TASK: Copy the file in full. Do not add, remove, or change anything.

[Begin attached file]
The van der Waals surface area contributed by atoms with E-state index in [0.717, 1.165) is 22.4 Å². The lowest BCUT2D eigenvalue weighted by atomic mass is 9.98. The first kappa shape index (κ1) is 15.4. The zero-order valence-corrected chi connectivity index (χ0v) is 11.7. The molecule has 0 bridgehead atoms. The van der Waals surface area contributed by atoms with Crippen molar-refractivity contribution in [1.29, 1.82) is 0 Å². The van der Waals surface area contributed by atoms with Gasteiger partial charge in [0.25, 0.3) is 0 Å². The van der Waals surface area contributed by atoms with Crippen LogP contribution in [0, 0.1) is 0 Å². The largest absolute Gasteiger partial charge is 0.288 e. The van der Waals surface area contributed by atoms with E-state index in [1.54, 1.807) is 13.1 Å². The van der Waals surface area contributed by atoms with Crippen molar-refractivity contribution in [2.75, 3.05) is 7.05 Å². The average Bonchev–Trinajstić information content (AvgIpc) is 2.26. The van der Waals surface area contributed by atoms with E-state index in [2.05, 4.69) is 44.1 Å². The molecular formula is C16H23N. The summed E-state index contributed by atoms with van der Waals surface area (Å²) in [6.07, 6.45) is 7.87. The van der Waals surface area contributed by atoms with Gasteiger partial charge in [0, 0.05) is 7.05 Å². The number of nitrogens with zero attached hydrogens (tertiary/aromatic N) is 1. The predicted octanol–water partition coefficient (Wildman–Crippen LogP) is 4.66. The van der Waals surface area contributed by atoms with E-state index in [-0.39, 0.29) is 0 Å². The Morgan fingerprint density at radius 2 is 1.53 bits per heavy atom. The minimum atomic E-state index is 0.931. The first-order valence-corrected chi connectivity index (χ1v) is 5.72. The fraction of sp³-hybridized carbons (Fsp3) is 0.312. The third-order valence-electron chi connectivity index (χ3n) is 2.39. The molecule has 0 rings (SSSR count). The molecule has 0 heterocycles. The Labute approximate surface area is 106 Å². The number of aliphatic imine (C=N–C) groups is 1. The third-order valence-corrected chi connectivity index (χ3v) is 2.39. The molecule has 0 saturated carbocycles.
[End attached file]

The van der Waals surface area contributed by atoms with E-state index in [0.717, 1.165) is 22.4 Å². The lowest BCUT2D eigenvalue weighted by atomic mass is 9.98. The first kappa shape index (κ1) is 15.4. The zero-order valence-corrected chi connectivity index (χ0v) is 11.7. The molecule has 0 bridgehead atoms. The van der Waals surface area contributed by atoms with Crippen molar-refractivity contribution in [1.29, 1.82) is 0 Å². The van der Waals surface area contributed by atoms with Gasteiger partial charge in [0.25, 0.3) is 0 Å². The van der Waals surface area contributed by atoms with Crippen LogP contribution in [0, 0.1) is 0 Å². The largest absolute Gasteiger partial charge is 0.288 e. The van der Waals surface area contributed by atoms with E-state index in [1.54, 1.807) is 13.1 Å². The van der Waals surface area contributed by atoms with Crippen molar-refractivity contribution in [2.75, 3.05) is 7.05 Å². The average Bonchev–Trinajstić information content (AvgIpc) is 2.26. The van der Waals surface area contributed by atoms with E-state index in [2.05, 4.69) is 44.1 Å². The molecular formula is C16H23N. The summed E-state index contributed by atoms with van der Waals surface area (Å²) in [6.07, 6.45) is 7.87. The van der Waals surface area contributed by atoms with Gasteiger partial charge in [0, 0.05) is 7.05 Å². The number of nitrogens with zero attached hydrogens (tertiary/aromatic N) is 1. The predicted octanol–water partition coefficient (Wildman–Crippen LogP) is 4.66. The van der Waals surface area contributed by atoms with E-state index in [-0.39, 0.29) is 0 Å². The Morgan fingerprint density at radius 2 is 1.53 bits per heavy atom. The minimum atomic E-state index is 0.931. The first-order valence-corrected chi connectivity index (χ1v) is 5.72. The fraction of sp³-hybridized carbons (Fsp3) is 0.312. The third-order valence-electron chi connectivity index (χ3n) is 2.39. The molecule has 0 rings (SSSR count). The molecule has 0 heterocycles. The Labute approximate surface area is 106 Å². The number of aliphatic imine (C=N–C) groups is 1. The third-order valence-corrected chi connectivity index (χ3v) is 2.39. The molecule has 0 saturated carbocycles.